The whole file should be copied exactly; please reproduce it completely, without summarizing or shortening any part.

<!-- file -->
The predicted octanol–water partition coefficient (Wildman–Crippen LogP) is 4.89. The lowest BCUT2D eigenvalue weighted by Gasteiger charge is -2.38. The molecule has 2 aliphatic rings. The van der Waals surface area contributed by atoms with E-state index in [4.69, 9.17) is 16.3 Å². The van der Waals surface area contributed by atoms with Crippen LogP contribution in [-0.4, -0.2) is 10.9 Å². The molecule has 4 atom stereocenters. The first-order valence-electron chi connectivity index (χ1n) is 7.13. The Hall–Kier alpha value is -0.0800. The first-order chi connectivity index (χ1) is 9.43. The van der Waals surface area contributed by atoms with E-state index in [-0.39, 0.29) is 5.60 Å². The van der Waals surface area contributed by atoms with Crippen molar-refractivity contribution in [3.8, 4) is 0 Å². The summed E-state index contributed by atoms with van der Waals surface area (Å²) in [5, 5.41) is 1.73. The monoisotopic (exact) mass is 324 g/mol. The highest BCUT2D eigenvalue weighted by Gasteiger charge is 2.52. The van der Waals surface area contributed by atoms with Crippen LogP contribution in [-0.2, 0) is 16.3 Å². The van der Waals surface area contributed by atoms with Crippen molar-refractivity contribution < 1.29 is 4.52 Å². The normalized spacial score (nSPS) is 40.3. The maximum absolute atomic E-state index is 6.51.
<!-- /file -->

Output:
The predicted octanol–water partition coefficient (Wildman–Crippen LogP) is 4.89. The lowest BCUT2D eigenvalue weighted by Gasteiger charge is -2.38. The molecule has 2 aliphatic rings. The van der Waals surface area contributed by atoms with E-state index in [4.69, 9.17) is 16.3 Å². The van der Waals surface area contributed by atoms with Crippen LogP contribution in [-0.4, -0.2) is 10.9 Å². The molecule has 4 atom stereocenters. The first-order valence-electron chi connectivity index (χ1n) is 7.13. The Hall–Kier alpha value is -0.0800. The first-order chi connectivity index (χ1) is 9.43. The van der Waals surface area contributed by atoms with E-state index in [-0.39, 0.29) is 5.60 Å². The van der Waals surface area contributed by atoms with Crippen molar-refractivity contribution in [3.8, 4) is 0 Å². The summed E-state index contributed by atoms with van der Waals surface area (Å²) in [5, 5.41) is 1.73. The monoisotopic (exact) mass is 324 g/mol. The highest BCUT2D eigenvalue weighted by Gasteiger charge is 2.52. The van der Waals surface area contributed by atoms with Crippen LogP contribution in [-0.2, 0) is 16.3 Å². The van der Waals surface area contributed by atoms with Crippen molar-refractivity contribution < 1.29 is 4.52 Å². The normalized spacial score (nSPS) is 40.3. The maximum absolute atomic E-state index is 6.51.